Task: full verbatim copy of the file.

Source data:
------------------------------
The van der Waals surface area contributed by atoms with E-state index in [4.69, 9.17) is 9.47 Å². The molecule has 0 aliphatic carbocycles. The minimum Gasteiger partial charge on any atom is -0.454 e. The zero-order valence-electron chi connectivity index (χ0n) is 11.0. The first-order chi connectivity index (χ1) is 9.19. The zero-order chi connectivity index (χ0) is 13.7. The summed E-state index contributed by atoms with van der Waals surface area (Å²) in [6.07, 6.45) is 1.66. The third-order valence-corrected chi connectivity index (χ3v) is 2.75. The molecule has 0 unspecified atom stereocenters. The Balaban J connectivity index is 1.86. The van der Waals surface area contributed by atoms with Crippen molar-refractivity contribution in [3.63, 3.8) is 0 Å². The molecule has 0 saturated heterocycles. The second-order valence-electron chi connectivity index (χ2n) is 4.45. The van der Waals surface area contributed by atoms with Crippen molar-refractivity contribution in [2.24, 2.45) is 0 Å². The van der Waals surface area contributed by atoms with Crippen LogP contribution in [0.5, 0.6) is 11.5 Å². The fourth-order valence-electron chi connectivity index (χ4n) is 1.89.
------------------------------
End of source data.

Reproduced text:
The van der Waals surface area contributed by atoms with E-state index in [4.69, 9.17) is 9.47 Å². The molecule has 0 aliphatic carbocycles. The minimum Gasteiger partial charge on any atom is -0.454 e. The zero-order valence-electron chi connectivity index (χ0n) is 11.0. The first-order chi connectivity index (χ1) is 9.19. The zero-order chi connectivity index (χ0) is 13.7. The summed E-state index contributed by atoms with van der Waals surface area (Å²) in [6.07, 6.45) is 1.66. The third-order valence-corrected chi connectivity index (χ3v) is 2.75. The molecule has 0 unspecified atom stereocenters. The Balaban J connectivity index is 1.86. The van der Waals surface area contributed by atoms with Crippen molar-refractivity contribution in [3.63, 3.8) is 0 Å². The molecule has 0 saturated heterocycles. The second-order valence-electron chi connectivity index (χ2n) is 4.45. The van der Waals surface area contributed by atoms with Crippen molar-refractivity contribution in [2.24, 2.45) is 0 Å². The van der Waals surface area contributed by atoms with Crippen LogP contribution in [0.5, 0.6) is 11.5 Å². The fourth-order valence-electron chi connectivity index (χ4n) is 1.89.